the late '40s: there had been a steady rise for several years in the
membership of local NAACP chapters, and on that basis he predicted the
coming of an age of social change! Now when the core disciplinary force, the
built-in mode of capitalist dominance begins to fail, 'artificial' ones
(essentially: police power) need to be invoked. In a capitalist 'democracy'
that requires some popular support: the police must be seen as the friend
rather than the enemy they are of human freedom. Those whose memory goes
back another decade may remember that besides the famous missile gap the
other threat against which JFK and his brothr vowed to protect us was The
Mafia! The Ominous Child Molestor lurking inevery neighborhood also soon
made his appearance. (The resistance to the Vietnam War presaged the falling
effectiveness of the The Big Red Monster.) The War on Drugs became the
central pillar of capitalist politics (it not only justified repression at
home, but was also central in maintaing discipline over Latin America. The
U.S. has troops in Paraguay, near the Bolivian border: part of the war on
drugs.) 

An unrelenting attack on wages began in the early '70s, and this was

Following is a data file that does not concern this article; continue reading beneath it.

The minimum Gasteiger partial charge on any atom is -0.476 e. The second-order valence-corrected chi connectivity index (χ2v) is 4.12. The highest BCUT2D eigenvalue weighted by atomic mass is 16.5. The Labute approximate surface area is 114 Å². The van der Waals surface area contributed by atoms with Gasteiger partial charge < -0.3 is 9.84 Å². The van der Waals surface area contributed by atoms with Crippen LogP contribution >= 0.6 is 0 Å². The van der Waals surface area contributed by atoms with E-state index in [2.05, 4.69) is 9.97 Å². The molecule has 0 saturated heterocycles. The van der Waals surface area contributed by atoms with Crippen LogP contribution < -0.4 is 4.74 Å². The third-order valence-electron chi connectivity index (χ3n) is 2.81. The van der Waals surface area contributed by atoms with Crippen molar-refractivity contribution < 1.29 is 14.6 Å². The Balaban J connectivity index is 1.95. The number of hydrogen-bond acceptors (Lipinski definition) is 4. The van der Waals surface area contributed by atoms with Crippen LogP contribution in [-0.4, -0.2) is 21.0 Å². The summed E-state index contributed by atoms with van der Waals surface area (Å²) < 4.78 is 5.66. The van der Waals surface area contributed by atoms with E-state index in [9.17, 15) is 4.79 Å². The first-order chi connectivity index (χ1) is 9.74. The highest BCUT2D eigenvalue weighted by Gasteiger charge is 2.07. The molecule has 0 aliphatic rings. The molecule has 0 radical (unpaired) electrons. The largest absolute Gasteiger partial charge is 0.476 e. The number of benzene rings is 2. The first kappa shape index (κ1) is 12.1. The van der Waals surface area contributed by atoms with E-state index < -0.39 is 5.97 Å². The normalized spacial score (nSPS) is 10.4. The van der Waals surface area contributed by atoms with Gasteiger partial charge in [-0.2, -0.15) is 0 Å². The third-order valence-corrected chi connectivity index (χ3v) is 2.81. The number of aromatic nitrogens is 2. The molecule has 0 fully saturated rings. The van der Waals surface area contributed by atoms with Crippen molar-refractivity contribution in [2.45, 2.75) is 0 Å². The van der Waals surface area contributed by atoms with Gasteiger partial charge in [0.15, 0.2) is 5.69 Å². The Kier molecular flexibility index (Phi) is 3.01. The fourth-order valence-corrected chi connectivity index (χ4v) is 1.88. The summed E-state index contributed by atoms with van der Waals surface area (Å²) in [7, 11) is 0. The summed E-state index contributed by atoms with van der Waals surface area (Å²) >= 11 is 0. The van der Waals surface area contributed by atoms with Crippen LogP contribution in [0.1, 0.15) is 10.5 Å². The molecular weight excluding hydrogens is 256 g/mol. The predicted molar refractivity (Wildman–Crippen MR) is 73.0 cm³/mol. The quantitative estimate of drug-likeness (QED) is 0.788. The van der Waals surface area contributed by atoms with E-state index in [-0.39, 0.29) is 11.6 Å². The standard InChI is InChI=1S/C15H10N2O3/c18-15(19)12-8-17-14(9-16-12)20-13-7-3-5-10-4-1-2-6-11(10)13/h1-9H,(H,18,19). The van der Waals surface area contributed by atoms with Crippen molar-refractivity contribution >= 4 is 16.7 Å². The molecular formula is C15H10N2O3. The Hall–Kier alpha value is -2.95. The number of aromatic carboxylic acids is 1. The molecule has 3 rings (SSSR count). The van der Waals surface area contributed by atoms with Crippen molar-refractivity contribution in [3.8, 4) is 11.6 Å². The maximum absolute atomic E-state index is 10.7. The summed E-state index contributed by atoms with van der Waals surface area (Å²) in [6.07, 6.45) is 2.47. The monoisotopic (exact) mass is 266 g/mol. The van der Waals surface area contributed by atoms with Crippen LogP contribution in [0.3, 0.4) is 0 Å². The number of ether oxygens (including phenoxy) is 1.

accompanied by a growing repressive force (far in excess of anything
needed). The first assault was of course on the Black Community --  hence
the murder of Fred Hampton and other Panthrs. There is amemo from J. Edgar
Hoover who saw the Panther Breakfast program as a serious threat to national
security and on that basis decided that the Panthers had to be criminalized.


One more little detail from the even more distant past: the movies made in
the '40s and '50s set in Occupied Europe. The central metaphor organizing
those moview, the Terror that loomed over everyone, was "May I see your
papers, please." Nothing was more foreign to the experience of ordinary
citizens in the U.S. than this demand. Show yur papers. That was the very
essence of tyranny. 

Papers, please." Today one cannot even get a room in many hotels unless you
show your "papers" (which now must include a photograph). And the War on
Terror has become the central rationale for the growth of police power.
(Eliminating Homeland Security would be a huge step towards solving the
alleged "fiscal crisis.") 

Now the main ideological support for the war on crime is not the existence
of crime,  as the main ideological support for the War on Terror is not